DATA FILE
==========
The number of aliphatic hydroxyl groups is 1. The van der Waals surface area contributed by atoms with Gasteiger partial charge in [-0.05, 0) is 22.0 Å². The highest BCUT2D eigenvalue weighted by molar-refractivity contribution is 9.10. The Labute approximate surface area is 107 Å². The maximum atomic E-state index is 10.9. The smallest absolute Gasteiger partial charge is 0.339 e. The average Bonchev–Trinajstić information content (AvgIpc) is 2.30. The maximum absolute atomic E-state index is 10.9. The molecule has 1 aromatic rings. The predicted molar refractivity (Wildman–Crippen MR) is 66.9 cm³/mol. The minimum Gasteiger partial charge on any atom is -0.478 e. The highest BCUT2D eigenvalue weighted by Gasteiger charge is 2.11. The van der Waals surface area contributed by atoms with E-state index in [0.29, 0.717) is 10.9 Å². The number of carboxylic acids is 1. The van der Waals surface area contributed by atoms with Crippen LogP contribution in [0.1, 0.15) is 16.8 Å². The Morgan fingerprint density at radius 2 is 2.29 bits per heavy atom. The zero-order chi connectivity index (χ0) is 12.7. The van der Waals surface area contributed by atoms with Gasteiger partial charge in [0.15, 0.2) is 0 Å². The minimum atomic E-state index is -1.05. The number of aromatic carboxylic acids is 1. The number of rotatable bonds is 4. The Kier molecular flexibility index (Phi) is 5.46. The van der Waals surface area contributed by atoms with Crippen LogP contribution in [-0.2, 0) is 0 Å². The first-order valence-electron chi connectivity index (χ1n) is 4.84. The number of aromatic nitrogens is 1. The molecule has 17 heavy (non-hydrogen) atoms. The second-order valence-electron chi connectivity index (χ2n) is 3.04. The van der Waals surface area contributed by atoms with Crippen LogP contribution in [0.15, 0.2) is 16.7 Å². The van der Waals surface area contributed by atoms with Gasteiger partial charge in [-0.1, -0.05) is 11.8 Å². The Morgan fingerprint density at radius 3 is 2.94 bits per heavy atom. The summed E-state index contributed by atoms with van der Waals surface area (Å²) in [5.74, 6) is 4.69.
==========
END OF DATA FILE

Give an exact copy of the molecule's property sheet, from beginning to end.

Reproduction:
The number of aliphatic hydroxyl groups is 1. The van der Waals surface area contributed by atoms with Gasteiger partial charge in [-0.05, 0) is 22.0 Å². The highest BCUT2D eigenvalue weighted by molar-refractivity contribution is 9.10. The Labute approximate surface area is 107 Å². The maximum atomic E-state index is 10.9. The smallest absolute Gasteiger partial charge is 0.339 e. The average Bonchev–Trinajstić information content (AvgIpc) is 2.30. The maximum absolute atomic E-state index is 10.9. The molecule has 1 aromatic rings. The predicted molar refractivity (Wildman–Crippen MR) is 66.9 cm³/mol. The minimum Gasteiger partial charge on any atom is -0.478 e. The highest BCUT2D eigenvalue weighted by Gasteiger charge is 2.11. The van der Waals surface area contributed by atoms with E-state index in [0.29, 0.717) is 10.9 Å². The number of carboxylic acids is 1. The van der Waals surface area contributed by atoms with Crippen LogP contribution in [0.1, 0.15) is 16.8 Å². The Morgan fingerprint density at radius 2 is 2.29 bits per heavy atom. The zero-order chi connectivity index (χ0) is 12.7. The van der Waals surface area contributed by atoms with Gasteiger partial charge in [0.15, 0.2) is 0 Å². The minimum atomic E-state index is -1.05. The number of aromatic carboxylic acids is 1. The number of rotatable bonds is 4. The Kier molecular flexibility index (Phi) is 5.46. The van der Waals surface area contributed by atoms with Crippen LogP contribution in [-0.2, 0) is 0 Å². The first-order valence-electron chi connectivity index (χ1n) is 4.84. The number of aromatic nitrogens is 1. The molecule has 17 heavy (non-hydrogen) atoms. The second-order valence-electron chi connectivity index (χ2n) is 3.04. The van der Waals surface area contributed by atoms with Crippen LogP contribution in [0.15, 0.2) is 16.7 Å². The van der Waals surface area contributed by atoms with Gasteiger partial charge in [-0.1, -0.05) is 11.8 Å². The Morgan fingerprint density at radius 3 is 2.94 bits per heavy atom. The summed E-state index contributed by atoms with van der Waals surface area (Å²) in [5.74, 6) is 4.69.